Debra J. Ringold

JELD-WEN Professor of Free Enterprise

"A healthy respect for consumers, and a genuine dedication to serving them, underpins marketing as a managerial philosophy. It also serves as the foundation for successful careers in management, whether in business, government, or nonprofit organizations."


Debra Ringold is the JELD-WEN Professor of Free Enterprise at the Atkinson Graduate School of Management. She teaches courses in private, public and nonprofit sector marketing, marketing research, marketing communications, and marketing and public policy. Debra was honored as the Administrator of the Year at Willamette University in 2005. Her teaching awards include the United Methodist Award for Exemplary Teaching and Community Service (in 2002) and the Jerry E. Hudson Distinguished Teaching Award (in 1997). She received the Portland Business Journal's Orchid Award, recognizing outstanding women in the business community, in 2009.

Debra Ringold dressage willamette university mba atkinsonHer research has appeared in the Journal of Marketing, Journal of Public Policy and Marketing, Journal of Macromarketing, Journal of Consumer Policy, Journal of Public Affairs, Advances in Public Policy and Marketing, Psychology and Marketing, American Behavioral Scientist, and numerous conference proceedings including Advances in Consumer Research. Debra is the 2004 recipient of the Thomas C. Kinnear/ Journal of Public Policy and Marketing Award for outstanding research.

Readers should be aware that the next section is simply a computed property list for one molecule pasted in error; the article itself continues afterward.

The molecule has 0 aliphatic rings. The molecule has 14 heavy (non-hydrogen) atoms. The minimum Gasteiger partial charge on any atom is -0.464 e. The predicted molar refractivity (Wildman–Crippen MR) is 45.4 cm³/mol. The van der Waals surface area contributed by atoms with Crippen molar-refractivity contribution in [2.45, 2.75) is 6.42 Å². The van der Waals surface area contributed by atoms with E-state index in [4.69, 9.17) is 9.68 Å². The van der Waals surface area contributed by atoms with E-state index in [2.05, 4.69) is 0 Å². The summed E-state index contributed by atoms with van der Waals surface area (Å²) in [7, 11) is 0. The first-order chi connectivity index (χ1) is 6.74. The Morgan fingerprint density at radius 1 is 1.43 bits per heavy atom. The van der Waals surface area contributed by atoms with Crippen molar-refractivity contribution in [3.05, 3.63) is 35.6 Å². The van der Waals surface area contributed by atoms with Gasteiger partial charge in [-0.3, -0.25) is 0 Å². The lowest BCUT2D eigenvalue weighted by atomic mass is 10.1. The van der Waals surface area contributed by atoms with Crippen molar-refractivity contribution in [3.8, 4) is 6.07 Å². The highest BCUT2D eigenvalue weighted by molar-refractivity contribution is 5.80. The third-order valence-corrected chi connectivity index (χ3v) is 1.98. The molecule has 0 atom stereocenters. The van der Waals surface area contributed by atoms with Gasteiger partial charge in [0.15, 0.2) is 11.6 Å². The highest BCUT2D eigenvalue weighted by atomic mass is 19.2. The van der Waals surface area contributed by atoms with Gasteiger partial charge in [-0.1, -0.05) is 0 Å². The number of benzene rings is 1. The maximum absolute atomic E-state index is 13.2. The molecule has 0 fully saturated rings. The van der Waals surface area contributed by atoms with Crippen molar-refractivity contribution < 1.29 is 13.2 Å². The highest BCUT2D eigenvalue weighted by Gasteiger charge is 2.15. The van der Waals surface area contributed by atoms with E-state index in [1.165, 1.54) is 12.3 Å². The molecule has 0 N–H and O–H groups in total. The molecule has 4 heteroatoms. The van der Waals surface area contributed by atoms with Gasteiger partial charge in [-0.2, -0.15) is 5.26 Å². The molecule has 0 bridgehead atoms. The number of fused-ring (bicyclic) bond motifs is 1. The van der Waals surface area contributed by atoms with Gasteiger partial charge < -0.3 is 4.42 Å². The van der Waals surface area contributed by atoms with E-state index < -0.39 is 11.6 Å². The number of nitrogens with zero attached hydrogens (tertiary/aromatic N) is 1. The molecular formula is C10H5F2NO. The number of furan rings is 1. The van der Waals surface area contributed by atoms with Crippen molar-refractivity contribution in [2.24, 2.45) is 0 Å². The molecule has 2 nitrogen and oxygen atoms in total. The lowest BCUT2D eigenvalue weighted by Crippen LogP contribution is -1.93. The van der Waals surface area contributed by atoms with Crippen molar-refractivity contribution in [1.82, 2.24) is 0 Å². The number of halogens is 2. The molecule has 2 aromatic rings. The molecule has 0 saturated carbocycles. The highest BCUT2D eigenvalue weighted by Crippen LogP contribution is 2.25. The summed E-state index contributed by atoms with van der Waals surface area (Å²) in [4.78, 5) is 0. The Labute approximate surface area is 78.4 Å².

Debra has served on the editorial board of the Journal of Public Policy and Marketing since 1991 and served a three year term as its Associate Editor. She was elected to the Board of Directors of the 38,000 member American Marketing Association in 2000. She completed her term as Chairperson of the AMA Board in July 2007.

Debra recently served on the Advisory Council to the U.S. Census Bureau. She helped advise the Bureau on ways to encourage Census participation, improve its data collection methodology and help the general public utilize and understand Census data.

In 2010, Debra was elected to the Executive Council for the Network of Schools of Public Policy, Affairs, and Administration (also known as NASPAA: The Global Standard in Public Service Education) for a three year term. She was appointed to the organization's specialized accreditation body, the Commission on Peer Review and Accreditation (COPRA), in 2013.

Debra competes as an amateur in dressage.


A sound understanding of marketing will increase the likelihood that you will make a significant contribution to your organization and its customers. To some, marketing is the function that identifies customer needs and wants, determines which target markets to serve, and designs appropriate products and services for these markets. While this sounds reasonable, marketing is much more than a function - it is a philosophy that can guide the entire organization.